Turkey coal mine blast death toll reaches 41, President Erdogan says at the scene
The last miner to be reported missing after an explosion at a coal mine in northwestern Turkey was found dead on Saturday, bringing the death toll from the blast to 41, President Recep Tayyip Erdogan announced on the scene.
"Our priority was to find the miners in the gallery. We finally reached the last one. He also died, bringing the death toll to 41," the Turkish leader said, ending rescue operations at the state-owned TTK Amasra Muessese Mudurlugu more than 20 hours after the explosion on Friday night.
Erdogan vowed to bring an end to mining disasters while saying he believes in “fate”.
“We don’t want to see deficiencies or unnecessary risks,” he said and added that an investigation would reveal if anyone is responsible for the blast.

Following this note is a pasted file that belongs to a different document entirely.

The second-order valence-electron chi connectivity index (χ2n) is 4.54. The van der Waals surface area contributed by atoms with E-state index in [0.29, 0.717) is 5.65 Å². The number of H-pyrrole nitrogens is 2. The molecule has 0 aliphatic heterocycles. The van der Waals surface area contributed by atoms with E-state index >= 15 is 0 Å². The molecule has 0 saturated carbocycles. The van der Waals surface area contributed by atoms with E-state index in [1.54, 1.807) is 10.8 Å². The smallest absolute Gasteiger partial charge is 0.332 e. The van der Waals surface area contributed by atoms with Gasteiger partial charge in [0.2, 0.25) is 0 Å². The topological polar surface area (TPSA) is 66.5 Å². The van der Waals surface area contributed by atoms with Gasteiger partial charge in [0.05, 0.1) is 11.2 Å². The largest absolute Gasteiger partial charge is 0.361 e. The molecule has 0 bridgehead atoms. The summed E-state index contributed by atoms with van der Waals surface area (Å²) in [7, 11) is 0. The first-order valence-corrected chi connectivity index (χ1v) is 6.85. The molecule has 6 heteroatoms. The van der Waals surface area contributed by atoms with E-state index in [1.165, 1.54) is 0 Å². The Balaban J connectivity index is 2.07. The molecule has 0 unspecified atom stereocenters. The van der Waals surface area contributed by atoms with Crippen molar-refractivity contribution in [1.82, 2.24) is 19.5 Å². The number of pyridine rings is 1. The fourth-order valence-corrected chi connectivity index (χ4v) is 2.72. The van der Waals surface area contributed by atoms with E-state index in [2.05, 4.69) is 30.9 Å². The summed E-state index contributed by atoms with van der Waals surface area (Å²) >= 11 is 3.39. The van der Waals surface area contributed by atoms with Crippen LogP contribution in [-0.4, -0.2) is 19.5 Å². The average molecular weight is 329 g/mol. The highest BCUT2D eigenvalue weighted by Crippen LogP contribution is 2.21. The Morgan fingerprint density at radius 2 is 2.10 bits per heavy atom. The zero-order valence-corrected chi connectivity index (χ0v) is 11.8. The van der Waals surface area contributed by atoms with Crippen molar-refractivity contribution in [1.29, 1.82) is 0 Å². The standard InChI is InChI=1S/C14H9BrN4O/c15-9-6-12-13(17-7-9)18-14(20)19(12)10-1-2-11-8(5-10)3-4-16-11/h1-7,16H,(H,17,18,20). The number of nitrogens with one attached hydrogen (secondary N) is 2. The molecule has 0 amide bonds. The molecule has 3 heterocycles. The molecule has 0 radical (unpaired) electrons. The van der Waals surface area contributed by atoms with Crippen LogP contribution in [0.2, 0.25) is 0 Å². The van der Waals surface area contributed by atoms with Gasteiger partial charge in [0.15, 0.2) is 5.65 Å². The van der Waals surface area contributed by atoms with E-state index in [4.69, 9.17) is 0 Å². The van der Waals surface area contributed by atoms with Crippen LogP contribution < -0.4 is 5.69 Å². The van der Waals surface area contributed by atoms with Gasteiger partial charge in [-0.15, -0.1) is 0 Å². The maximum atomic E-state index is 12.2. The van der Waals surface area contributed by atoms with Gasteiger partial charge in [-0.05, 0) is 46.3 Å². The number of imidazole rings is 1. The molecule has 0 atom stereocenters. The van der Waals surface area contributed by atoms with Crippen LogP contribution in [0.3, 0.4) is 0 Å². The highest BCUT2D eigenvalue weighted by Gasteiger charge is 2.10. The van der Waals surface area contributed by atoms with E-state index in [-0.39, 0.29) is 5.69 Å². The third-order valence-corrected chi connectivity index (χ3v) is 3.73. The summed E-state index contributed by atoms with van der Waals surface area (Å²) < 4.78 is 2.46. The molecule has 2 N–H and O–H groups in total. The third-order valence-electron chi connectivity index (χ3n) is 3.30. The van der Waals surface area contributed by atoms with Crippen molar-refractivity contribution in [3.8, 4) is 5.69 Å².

The accident occurred at 6 pm local time (5 pm CEST) in the town of Amasra in the Black Sea province of Bartin.
Television images from Friday night showed hundreds of people — many crying — gathering around a damaged building near the entrance to the pit. Friends and relatives stayed on site overnight, grimly awaiting news of loved ones.
Eleven others were injured and hospitalised, while 58 others managed to get out of the mine on their own or were rescued unharmed.
Earlier, Energy Minister Fatih Donmez said preliminary assessments indicated that the explosion was likely caused by firedamp, a reference to flammable gases found in coal mines.
A miner who works the day shift said he saw the news and hurried to the site to help with the rescue. “We saw a frightful scene, it cannot be described, it's very sad,” said Celal Kara, 40.
“They're all my friends... they all had dreams," the miner of 14 years said after exiting the mine, his face covered in soot.
Mining trade union Maden-Is said a build-up of methane gas was behind the blast, but other officials said it was too soon to draw conclusions over the cause of the accident.
In Turkey’s worst mine disaster, a total of 301 people died in 2014.
It was caused by a fire inside a coal mine in the town of Soma in western Turkey.